GBG Training Video Topic Suggestions

Hello, everyone!

I am working with a group of PT students at the University of Missouri to create a series of short YouTube videos that we can use to reinforce parent training for GoBabyGo cars. We want to create a different video to cover each of the areas of training we provide to parents. The goal is not to replace our existing training, but rather to give parents something to refer back to later if needed.

So far, these are the areas we are considering:

  • Switch Style (Floor Pedal, Big Red, Arcade Button, 3D-printed, sit-to-stand)

  • Seating System (Lap Belt, 5-point Harness, PVC structure)

  • Control Mechanisms (“Kill” Switch, Gear Shift, On/Off Switch, Relays, Wild Thing controls)

  • Charging (Direct to battery, charging port)

  • Training Activities / Play Ideas

We have two questions for the GBGConnect community:

  1. Specifically for the “Training Activities / Play Ideas” category, are there any activities you like to recommend to families? I generally default to saying, “Just play!” but I know some folks give more specific examples.

  2. What else are we missing? Are there other training areas or specific common build options we should incorporate? If we are successful and open this up to broader use, what would make it useful to your chapter?

Thanks in advance for any suggestions!

Bill Janes
University of Missouri GoBabyGo

1 Like

In addition to the training instruction areas you have listed, we also include basic safety training when using the Go Baby Go car that includes: the need to provide constant, nearby supervision to maintain the child’s safety (e.g., the parent must remain within reach of the child and/or within the range that the remote can control), reminders that the car should not be operated on hills, near water, stairs or traffic. We also recommend to parents that the car is to be used only by the child for whom it has been built.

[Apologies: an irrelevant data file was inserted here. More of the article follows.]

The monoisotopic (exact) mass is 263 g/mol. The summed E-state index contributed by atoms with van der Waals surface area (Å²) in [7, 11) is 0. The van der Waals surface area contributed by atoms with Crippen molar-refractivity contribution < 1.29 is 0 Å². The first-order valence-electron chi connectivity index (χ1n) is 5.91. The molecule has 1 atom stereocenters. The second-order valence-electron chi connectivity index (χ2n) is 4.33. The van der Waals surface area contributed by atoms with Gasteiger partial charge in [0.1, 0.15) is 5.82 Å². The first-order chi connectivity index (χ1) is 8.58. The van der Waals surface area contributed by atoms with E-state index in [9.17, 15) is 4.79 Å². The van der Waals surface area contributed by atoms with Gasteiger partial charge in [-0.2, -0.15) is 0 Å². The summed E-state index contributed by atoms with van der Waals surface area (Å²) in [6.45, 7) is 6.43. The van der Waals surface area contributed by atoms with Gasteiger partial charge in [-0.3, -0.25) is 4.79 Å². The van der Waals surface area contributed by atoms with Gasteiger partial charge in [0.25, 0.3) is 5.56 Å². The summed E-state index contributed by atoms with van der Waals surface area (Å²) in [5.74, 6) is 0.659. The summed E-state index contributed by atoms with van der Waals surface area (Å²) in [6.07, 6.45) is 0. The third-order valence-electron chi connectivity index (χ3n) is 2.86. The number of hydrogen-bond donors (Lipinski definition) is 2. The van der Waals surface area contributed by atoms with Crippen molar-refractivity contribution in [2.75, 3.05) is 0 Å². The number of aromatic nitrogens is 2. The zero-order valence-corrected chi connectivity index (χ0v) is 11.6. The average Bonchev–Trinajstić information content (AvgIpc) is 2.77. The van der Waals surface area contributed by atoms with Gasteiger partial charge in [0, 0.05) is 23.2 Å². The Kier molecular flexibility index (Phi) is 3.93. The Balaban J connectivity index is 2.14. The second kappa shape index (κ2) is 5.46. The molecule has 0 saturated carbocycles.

With regard to play ideas, you may want to provide parents with pictures/diagrams for building PVC play structures such as archways, activity boxes, etc. that can be motivational for the children when driving the cars.

1 Like

We added a remote control kill switch to our wild thing car. The child using the car is 3 and likes to run into trees, the side of the house, and people sitting in lawn chairs. We have had to use the remote kill switch many times including him heading for the street. We are still trying to teach him want stop means but until then we rely on the kill switch. You have to remain within the range of the switch also and not be distracted when the child it driving. Their safety depends on YOU!

We molded a high back seat and it is hard to remove to charge the battery. Unfortunately the wild thing charging port has to have the battery unplugged from the car to charge. It would be nice to have the charging cord always connected so you just have to plug the cord into the outlet instead of taking the seat out and swapping the cords.

We modified the battery option and mounted two lithium rechargable 20 volt batteries on the outside of the car. This has the batteries last a lot longer but then we had to step down the voltage from 20V for the andrino card. Now we simply slide the battery off and put it on a regular charger that we already have for power tools and not have to deal with the seat and charging port on the original battery. We left the battery in for the weight it adds for the car.

We added a weight on the back of the car because on grass the back would raise up when the car hit a rut and the front end would dip. Since the frame is so close to the ground the unit is hard to tip forward but we added the weight as a safety measure.

We used a joystick based on the physical limitations of the child. We envision needing to move this as the child grows or changes physical reach. When mounting, you should plan for this adjustment.

We used a harness but probably a 5 point harness might be better and safer. The stability of the car doesn’t have the occupant bouncing around much. The low gravity of the car makes it a safe car.

The speed control is definitely a good thing to have on the car. There sometimes you want to limit the speed and another times if they’re going just down the sidewalk you might want to increase the speed.

1 Like

Quick update!

We have started with our first “pilot” video. More details and request for feedback in a new thread:

This site is powered by FIRST Robotics Team 1939 from The Barstow School in Kansas City, MO